Entering the pivotal match-up, Notre Dame was riding a 3 game losing streak to the Trojans. There was plenty of skepticism heading into the game about Devine’s ability to win such a big game. However, Devine had been holding back a secret from most everybody in the program. As a motivational tactic, Devine had ordered green jerseys he planned to deploy against USC. The first anybody knew about it was the Tuesday of game week when Devine told the captains and a few assistant coaches. The plan was for the team to warm up in the customary blue jerseys. Then, after warm-ups, the team would come back into the locker room to find the green jerseys hanging in their lockers. Thus, the captains had to calm several players down on game day who were complaining about having to wear white socks with green stripes. The players complained about how stupid they would look on national television. The captains assured them they would look fine and tried to refocus everybody on the game. After warm-ups, the team headed back to the locker room to find the green jerseys. Instantly, the locker room turned to chaos. As the team emerged from the tunnel, the entire stadium roared in approval. Years later, several USC coaches and players admitted they knew right then and there that they had lost. They were spot on, as Notre Dame destroyed the Trojans, 49-14. The “Green Jersey Game” was a success and helped Devine to his first and only win over the hated rivals from California.

The win over USC helped the Irish jump to #5 in the country. The team continued to gel as they plowed through 4 of their final 5 games. Notre Dame’s closest call the rest of the season was a 21-17 victory against #15 Clemson, a game in which Joe Montana continued his heroics by rallying the team from a 10 point 4th quarter deficit. Notre Dame secured an invite to the 1978 Cotton Bowl against #1 Texas. Texas was led by their Heisman Trophy winning running back, Earl Campbell. The entire week Notre Dame had to listen to the national media, as well as the Dallas locals tell them how easy of a game it would be for Texas. In those days, Texas ran a wishbone-style offense that came many teams fits. However, many people had forgotten that Notre Dame had succeeded in containing the same Texas offense in the 1970 and 1971 Cotton Bowl. The reason for such success was due to a defense scheme drawn up by defensive line coach, Joe Yonto. Devine had retained Yonto on his staff when he took over in South Bend and had promoted him to defensive coordinator from in 1976. Despite being given very little chance to win, Notre Dame rolled in a blowout. The Irish held a 28-10 halftime edge and won the game by the final of 38-10. Now that Notre Dame had defeated the #1 in the country, it needed a large miracle to capture the national title. Miraculously, that miracle occurred. #13 Washington defeated #4 Michigan 27-20 in the Rose Bowl. Later in the day, the Lou Holtz-led #6 Arkansas Razorbacks defeated #2 Oklahoma 31-6 in the Orange Bowl. #3 Alabama did defeat #9 Ohio State in the Sugar Bowl. This left Notre Dame, Alabama, Arkansas, Penn State, Texas, and Kentucky as one loss teams. Based on the strength of the defeating the #1 team in the country, Notre Dame edged Alabama and Arkansas in the AP voting for the 1977 National Championship. Notre Dame received 37.33 votes, Alabama 19.33 votes, and Arkansas 5.33 votes. After innumerable calls for his job, Devine had climbed the mountain top and etched himself into the history books. Though he had made it harder on himself with the handling of the quarterback position, Devine deserved credit pushing the right buttons in the USC game, which helped to start the team on an unstoppable roll. Now that he had captured a championship, many Irish fans begrudgingly accepted Devine as their coach.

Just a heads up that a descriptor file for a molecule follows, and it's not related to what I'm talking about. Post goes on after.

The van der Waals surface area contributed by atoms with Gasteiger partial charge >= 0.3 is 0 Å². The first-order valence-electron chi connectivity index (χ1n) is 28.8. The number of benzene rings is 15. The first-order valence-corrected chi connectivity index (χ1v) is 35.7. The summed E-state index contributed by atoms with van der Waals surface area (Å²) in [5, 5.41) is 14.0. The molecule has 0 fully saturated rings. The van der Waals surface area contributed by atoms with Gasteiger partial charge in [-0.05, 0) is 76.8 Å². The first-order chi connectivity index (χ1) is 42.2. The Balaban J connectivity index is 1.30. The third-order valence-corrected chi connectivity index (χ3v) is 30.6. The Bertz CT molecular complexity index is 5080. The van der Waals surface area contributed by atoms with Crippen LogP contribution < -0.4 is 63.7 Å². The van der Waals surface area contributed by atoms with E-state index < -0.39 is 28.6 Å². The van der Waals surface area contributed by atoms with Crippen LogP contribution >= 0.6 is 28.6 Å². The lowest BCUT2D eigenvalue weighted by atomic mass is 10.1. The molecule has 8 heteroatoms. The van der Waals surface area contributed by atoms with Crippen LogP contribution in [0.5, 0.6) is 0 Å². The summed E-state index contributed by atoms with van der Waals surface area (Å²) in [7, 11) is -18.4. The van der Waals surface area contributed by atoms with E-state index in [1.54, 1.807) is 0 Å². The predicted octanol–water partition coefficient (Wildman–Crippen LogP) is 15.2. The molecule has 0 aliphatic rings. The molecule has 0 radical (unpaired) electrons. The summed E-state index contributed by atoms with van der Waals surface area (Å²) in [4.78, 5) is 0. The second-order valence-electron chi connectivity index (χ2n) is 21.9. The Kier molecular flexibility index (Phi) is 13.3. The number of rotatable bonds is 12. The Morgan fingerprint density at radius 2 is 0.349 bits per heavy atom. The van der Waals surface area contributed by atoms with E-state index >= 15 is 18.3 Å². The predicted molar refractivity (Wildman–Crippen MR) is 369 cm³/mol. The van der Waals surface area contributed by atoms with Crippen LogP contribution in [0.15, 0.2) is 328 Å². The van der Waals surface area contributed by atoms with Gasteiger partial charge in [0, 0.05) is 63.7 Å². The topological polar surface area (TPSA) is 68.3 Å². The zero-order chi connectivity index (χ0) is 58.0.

After basking in the championship glow, fans soon realized that the 1978 squad would need to replace several impact players. The Irish lost a wealth of talent to the NFL Draft as Ken McAfee (pick 7), Ross Browner (pick 8), Luther Bradley (pick 11) were all selected in the 1st round of the draft. Additionally, 5 other players from the 1977 team were selected throughout the draft. Joe Montana did return for his 5th season and was named the starter by Devine. Additionally, Notre Dame returned Vargas Ferguson and Jerome Heavens in the backfield. Heading into the season, many felt the strength of this team would be its ability to score points. That notion was quickly shattered in the first game of the season as #5 Notre Dame lost 3-0 to Missouri. It was the first time the Irish had been shutout since 1965, a span of 132 games. Devine came under fire for eschewing field goal attempts twice inside the 20 yard line. A third time Notre Dame moved within the 20 yard line but a bobbled snap foiled the only field goal attempt of the afternoon. Dropping down to #14, Notre Dame welcomed #5 Michigan to Notre Dame Stadium in the teams’ first match-up since 1943. Both teams were 0-1. Michigan was looking to avoid its first non-conference loss since 1969. The contest was a back and forth affair with the score knotted at 14 heading into the 4th quarter. Unfortunately, Michigan outscored Notre Dame 14-0 in the final quarter and walked away with a 28-14 win. 1977 this was not. Filled with outrage, fans returned voicing their desire for the university to part ways with Devine.